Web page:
He looks the part - tall, lean with a sense of humour as dry as a dry Martini (shaken not stirred).
His eyes of steel do twinkle - but you suspect they might just switch in a flash to pierce like a dagger.
James Bond's boss is M. In the Australian Security Intelligence Organisation, M has a name: Mike Burgess, the director-general of ASIO.
Mr Burgess - Canberra's very own Spy Master - has just inspected a new exhibition about the country's spooks. He approves.
"Spy" opens on Friday but ASIO's director-general took The Canberra Times on a guided tour before the doors open to the public.
He looked at the tools of his trade like secret cameras hidden inside ties and books.
And disguises like a bushy wig which, you might think, would look as conspicuous as a possum perched on the spy's head. Incognito, it ain't.
"This is fantastic - the disguises used by staff to hide and blend in," the spy master said.
Showing a dry sense of humour more Bondish than bureaucratic (that's Bond - James Bond), he said that his own bald head might be false, a kind of wig in reverse to hide hair.
"You don't know that I'm not wearing a disguise today and maybe it's a testament to how good it is that you can't see this mop of hair on my head," he told The Canberra Times.
You don't know that I'm not wearing a disguise today and maybe it's a testament to how good it is that you can't see this mop of hair on my head.Mike Burgess, Head of ASIO on his disguise
The National Archives are mounting the exhibition at its headquarters on King's Avenue in Parkes because the spy agency is such an important - if secret - part of Australian life.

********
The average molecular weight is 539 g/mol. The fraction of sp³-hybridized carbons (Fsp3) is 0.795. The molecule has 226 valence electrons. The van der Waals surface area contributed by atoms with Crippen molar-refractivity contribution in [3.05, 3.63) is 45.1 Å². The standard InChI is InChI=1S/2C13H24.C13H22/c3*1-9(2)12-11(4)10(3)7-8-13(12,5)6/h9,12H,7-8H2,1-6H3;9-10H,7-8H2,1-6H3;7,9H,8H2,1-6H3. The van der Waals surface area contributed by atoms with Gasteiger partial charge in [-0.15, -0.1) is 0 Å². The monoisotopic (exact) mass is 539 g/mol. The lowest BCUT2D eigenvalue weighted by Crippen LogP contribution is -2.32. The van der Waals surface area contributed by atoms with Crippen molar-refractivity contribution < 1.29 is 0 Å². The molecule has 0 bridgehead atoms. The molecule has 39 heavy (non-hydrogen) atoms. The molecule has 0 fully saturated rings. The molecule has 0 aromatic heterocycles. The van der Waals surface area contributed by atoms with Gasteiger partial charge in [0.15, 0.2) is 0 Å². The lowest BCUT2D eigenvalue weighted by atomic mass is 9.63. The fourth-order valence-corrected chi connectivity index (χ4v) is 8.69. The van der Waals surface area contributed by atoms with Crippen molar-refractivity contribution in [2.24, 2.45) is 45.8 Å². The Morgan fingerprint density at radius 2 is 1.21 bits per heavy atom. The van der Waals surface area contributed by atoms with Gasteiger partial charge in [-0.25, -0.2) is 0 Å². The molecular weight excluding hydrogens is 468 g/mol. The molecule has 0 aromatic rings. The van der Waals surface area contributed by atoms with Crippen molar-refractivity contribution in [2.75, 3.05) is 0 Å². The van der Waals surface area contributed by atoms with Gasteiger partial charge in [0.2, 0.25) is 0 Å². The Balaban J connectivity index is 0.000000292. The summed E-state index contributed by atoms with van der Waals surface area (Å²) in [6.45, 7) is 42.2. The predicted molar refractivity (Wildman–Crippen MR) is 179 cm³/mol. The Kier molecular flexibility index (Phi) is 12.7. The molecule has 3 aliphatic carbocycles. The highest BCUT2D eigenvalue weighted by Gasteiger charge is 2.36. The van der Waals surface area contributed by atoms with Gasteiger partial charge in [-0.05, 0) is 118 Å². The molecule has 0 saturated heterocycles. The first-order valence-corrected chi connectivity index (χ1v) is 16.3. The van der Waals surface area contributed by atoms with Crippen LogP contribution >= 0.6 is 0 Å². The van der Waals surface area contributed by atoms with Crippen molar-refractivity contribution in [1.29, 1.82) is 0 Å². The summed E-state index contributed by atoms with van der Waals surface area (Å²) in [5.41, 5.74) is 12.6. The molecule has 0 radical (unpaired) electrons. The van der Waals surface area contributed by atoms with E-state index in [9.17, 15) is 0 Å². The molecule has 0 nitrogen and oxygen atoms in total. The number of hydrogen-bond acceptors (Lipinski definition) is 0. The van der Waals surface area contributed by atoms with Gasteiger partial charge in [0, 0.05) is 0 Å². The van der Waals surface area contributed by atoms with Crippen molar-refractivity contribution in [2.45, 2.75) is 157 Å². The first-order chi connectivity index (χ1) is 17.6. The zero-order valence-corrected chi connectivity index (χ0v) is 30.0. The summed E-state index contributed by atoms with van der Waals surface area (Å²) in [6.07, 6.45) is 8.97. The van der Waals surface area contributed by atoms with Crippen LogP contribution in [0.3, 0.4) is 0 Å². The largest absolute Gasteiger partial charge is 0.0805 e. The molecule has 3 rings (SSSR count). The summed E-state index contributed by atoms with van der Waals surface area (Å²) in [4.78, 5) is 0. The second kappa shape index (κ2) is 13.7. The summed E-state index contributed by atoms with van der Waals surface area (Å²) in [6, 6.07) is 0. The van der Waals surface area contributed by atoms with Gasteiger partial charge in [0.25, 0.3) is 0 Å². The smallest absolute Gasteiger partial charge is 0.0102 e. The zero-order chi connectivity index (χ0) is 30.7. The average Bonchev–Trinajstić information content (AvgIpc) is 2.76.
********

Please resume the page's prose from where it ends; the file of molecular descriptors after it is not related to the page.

"A big function we have is to reveal information that's previously been kept secret," said the head of the archives, David Fricker who was Deputy Director-General of ASIO until 2011.
"The topic of ASIO and security intelligence in Australia is just the prime example of an opportunity we have at the archives to tell Australians the true nature of espionage of intelligence throughout the history of Australia."
One of the more intriguing part of the exhibition consists of the interviews with spies (whether former or current isn't clear).
They give a flavour of the work in the prominent ASIO headquarters in the Ben Chifley Building on Constitution Avenue. It's often mundane - more bureaucracy than James Bond.
The officers - spies - take different routes to work, cope with how they (don't) describe their working day to neighbours.
They talk, too, about how the work of ASIO has changed with the fall of communism and the rise of terrorism (see next Saturday's paper for more).
- Coming up in Saturday's The Canberra Times: what it's like working for ASIO - the insiders' view.
- Spy: Espionage in Australia runs until April 27, 2020 at the National Archives on Kings Avenue, Parkes. Admission is free.